Mike Matune was trackside for this year’s race on the streets of Schenley Park.
The Pittsburgh Vintage Grand Prix (PVGP) in Schenley Park is the culmination of a week-long celebration of the Automobile each July. Held on park roads, the whole venue is reminiscent of the early days of road racing in America. The Greater Pittsburgh Automobile dealers presented this year’s race with the Mini as featured marque. As in years past, it benefited the Autism Society of Pittsburgh and the Allegheny Valley School. Dennis Racine’s Cooper, right, in all-Mini race, epitomizes the car’s competition lineage.

The circuit twists and turns, rises and falls through 20 turns, over about two and a third miles. Further complications come from the surrounding trees, poles, hydrants, curbs and what not. Like any other surface street, it is crowned for run-off and contains numerous slick-when-wet painted lines. Nothing epitomizes the PVGP more than a tree, a hay bale, curbs, surface streets and a classic Jaguar vintage racer, hard at it, top.

And just to increase the course’s degree of difficulty, the skies opened up on Saturday to pose another challenge. Undeterred, Sarasota Café Racer Bill Stelcher braves the torrents of rain to traverse the hay bale chicane on the back straight in his ’29 Ford-Riley Model A Speedster. 

Mike Kaske’s Causey-Porsche B/Sports Racer looks like a Ferrari endurance racer of the 1960s, moving through the part of the course they call German Hill. That is where the German portion of the car show is held simultaneously with the racing action.

The nature of the tight confines of Schenley Park can play havoc with bigger cars, like Roy Maloumian’s ‘57 Corvette. His car was converted to a racecar in the mid-1980s and has history with both the SCCA and SVRA sanctioning bodies.

By transplanting a Ford 260 & 289 V8s into the Sunbeam Alpine chassis, Rootes Group, with input from Carroll Shelby, created the Sunbeam Tiger. Brian Dolan does an admirable job of putting down all that power as he splashes through Turn One.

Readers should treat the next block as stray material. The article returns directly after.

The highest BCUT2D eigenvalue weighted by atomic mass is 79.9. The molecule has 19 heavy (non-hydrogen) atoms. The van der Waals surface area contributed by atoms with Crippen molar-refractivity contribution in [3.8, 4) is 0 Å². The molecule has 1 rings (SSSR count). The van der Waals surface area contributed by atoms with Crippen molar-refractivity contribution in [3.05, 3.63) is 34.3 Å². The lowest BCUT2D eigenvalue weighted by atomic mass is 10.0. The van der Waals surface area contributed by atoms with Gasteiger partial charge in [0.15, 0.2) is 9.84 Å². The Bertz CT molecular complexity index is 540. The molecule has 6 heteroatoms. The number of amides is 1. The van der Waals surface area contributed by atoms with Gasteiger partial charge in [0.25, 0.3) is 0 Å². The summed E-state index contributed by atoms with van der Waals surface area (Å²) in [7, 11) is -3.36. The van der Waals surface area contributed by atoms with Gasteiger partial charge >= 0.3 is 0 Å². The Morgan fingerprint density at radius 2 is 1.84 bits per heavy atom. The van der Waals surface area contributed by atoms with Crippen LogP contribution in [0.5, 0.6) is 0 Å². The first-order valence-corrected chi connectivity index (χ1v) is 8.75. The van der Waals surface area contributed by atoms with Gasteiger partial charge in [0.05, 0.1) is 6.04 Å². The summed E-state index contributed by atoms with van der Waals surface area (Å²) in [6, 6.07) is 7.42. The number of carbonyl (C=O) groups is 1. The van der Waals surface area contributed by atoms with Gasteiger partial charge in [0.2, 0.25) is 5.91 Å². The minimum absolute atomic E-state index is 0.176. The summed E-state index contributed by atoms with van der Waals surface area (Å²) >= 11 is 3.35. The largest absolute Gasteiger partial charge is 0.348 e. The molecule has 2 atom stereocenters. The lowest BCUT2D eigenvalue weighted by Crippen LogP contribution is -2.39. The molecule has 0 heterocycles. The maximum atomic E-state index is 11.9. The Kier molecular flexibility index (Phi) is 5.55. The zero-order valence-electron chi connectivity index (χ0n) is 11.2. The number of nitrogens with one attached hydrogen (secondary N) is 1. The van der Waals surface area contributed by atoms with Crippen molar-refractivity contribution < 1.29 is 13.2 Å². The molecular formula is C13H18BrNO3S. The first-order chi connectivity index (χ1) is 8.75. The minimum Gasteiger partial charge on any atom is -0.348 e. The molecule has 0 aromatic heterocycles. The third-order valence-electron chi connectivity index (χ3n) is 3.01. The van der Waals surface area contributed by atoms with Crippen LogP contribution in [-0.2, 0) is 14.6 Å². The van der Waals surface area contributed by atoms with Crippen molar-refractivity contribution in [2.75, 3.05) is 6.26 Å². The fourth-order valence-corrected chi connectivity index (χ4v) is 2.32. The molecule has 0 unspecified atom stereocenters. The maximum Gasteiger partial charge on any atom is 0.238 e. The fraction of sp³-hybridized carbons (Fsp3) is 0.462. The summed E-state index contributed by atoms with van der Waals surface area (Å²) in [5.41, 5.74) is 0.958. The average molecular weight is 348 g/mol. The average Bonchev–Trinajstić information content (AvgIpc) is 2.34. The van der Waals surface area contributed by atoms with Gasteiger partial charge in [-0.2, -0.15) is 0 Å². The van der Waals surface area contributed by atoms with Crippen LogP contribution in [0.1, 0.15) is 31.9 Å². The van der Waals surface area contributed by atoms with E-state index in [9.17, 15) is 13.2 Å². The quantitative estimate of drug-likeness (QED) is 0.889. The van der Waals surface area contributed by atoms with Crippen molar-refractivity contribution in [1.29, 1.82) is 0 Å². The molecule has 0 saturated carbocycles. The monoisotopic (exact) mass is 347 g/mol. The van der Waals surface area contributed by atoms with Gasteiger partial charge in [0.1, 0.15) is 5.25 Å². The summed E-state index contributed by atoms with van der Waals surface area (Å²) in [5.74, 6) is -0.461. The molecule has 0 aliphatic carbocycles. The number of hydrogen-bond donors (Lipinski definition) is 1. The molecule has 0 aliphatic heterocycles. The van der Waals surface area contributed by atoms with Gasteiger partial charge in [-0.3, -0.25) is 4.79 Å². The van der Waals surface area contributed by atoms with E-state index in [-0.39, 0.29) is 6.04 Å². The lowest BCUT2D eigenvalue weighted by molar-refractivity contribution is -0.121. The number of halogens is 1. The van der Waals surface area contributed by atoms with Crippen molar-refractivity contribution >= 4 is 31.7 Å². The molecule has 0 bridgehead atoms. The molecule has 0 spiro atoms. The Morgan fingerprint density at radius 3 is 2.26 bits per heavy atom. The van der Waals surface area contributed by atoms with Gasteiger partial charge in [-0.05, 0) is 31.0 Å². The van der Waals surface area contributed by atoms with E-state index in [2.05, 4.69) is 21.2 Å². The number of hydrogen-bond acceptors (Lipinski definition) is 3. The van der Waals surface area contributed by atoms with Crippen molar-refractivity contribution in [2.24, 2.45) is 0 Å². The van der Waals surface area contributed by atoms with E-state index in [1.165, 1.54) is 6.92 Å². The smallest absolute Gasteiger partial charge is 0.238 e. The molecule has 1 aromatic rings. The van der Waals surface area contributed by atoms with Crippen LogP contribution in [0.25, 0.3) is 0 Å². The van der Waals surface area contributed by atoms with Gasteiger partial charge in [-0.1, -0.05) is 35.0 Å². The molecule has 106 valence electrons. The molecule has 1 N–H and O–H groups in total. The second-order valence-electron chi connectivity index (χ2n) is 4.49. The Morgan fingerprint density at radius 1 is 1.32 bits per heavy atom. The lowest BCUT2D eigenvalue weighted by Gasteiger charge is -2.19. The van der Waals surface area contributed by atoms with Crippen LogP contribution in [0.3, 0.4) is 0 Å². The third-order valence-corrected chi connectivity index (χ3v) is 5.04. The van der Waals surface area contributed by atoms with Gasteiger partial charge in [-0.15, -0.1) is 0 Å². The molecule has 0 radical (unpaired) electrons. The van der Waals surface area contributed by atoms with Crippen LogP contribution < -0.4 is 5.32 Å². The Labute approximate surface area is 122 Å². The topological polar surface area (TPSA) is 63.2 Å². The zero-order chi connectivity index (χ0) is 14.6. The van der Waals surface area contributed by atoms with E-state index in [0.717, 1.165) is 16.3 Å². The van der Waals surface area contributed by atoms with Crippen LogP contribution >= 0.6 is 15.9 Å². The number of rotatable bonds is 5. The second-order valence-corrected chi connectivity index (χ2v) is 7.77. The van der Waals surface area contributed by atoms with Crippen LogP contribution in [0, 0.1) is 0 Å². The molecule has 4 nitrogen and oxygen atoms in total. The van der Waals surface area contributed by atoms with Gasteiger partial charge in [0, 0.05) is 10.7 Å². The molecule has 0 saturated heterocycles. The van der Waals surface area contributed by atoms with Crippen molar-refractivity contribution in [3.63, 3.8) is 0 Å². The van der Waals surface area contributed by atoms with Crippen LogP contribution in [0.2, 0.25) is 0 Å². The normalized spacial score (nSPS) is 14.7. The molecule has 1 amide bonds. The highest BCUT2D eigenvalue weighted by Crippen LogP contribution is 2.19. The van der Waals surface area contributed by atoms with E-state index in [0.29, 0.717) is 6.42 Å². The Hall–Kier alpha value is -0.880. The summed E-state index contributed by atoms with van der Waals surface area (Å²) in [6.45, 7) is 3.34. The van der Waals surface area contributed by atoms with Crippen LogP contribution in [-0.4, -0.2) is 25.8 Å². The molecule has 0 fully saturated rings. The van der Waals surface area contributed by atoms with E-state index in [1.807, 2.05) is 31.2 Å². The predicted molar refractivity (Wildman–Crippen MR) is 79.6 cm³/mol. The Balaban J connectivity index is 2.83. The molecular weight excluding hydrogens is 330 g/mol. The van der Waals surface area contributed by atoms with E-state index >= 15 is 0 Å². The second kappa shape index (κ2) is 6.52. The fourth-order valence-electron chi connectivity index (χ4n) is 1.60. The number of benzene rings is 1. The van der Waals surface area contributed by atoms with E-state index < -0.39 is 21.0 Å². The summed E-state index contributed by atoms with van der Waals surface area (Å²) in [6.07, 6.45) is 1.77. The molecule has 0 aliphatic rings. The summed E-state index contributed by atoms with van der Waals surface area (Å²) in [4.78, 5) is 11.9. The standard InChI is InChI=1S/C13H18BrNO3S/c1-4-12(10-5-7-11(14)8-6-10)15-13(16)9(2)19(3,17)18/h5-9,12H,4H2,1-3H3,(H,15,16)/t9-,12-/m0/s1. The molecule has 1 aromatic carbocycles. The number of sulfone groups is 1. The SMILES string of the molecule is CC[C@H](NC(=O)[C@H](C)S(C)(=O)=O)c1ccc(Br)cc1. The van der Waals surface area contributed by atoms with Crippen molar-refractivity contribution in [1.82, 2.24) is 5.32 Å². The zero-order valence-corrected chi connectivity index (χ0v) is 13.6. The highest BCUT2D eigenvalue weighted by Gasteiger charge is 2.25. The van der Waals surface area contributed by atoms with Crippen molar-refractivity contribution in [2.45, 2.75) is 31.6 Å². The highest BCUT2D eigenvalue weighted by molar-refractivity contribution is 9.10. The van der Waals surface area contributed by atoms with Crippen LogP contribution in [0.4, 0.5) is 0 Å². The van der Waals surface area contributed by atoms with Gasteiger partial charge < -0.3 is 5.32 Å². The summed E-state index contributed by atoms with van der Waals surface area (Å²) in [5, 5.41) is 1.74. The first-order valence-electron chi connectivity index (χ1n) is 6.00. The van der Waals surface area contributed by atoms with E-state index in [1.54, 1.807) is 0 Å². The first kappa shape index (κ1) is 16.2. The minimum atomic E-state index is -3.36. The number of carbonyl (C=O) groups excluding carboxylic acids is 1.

The 914 was Porsche’s attempt at an entry-level car. Originally it faced opposition from the Porsche faithful based on its somewhat uninspired styling and VW parts bin engineering. Later, the 914-6 made things a little better with a Porsche powerplant. And still later competition flares, spoiler and unique front bumper made it more appealing. Chuck Kelly is moving off the “false grid” in his brilliant orange racer.

 Here is one you don’t see every day: Dennis Baglier brought his ‘77 Skylark with Buick V6 power. PVGP is the car’s sole outing each year. This isn’t unheard of, as other cars and drivers compete only at Schenley Park, its allure being that strong.

Jerry Smith’s Devin bears tribute to the cars constructed by Bill Devin. It uses turbocharged Corvair power to move its VW underpinnings. Smith admits that the car may be more competitive if updated, but feels it best showcases the true Devin mystique.

John Guehl’s ‘39 Mercury Flathead-powered Sprint car has all the appropriate goodies; Flathead power, solid beam axle, wire wheels, lever shocks and traverse springs.  In this case, his helmet, color photography and the modern parking meter in the background likely detract from the illusion of “back in the day.” Pre-War class vintage racing has become really popular.

Japanese cars are now becoming commonplace at vintage races and concours. Dan Helman’s Datsun 510 recalls the breakthrough Peter Brock’s BRE racing team made in capturing the 2.5-liter Challenge title back in Trans-Am days.

James Dolan climbs the hill towards Turn 13 in his Triumph GT6. Dolan’s car is an original Kas Kastner 1972 factory racecar with period paint and markings. The GT6 was a result of Triumph putting the straight six used in the larger TR6 into a chassis based on the smaller Spitfire and revising the styling to include a fastback body.

When you see a racecar in pale blue paint with orange accents, you think Gulf Oil. They sponsored a number of famous racecars, like GT40s, that live on in our memory. As Gulf was headquartered in Pittsburgh, a car in their colors wasn’t unexpected. Randy Evans added the color scheme to highlight his Porsche 911’s styling cues: Fuchs wheels and a “ducktail” spoiler.

Words & photos by M. M. “Mike” Matune, Jr.

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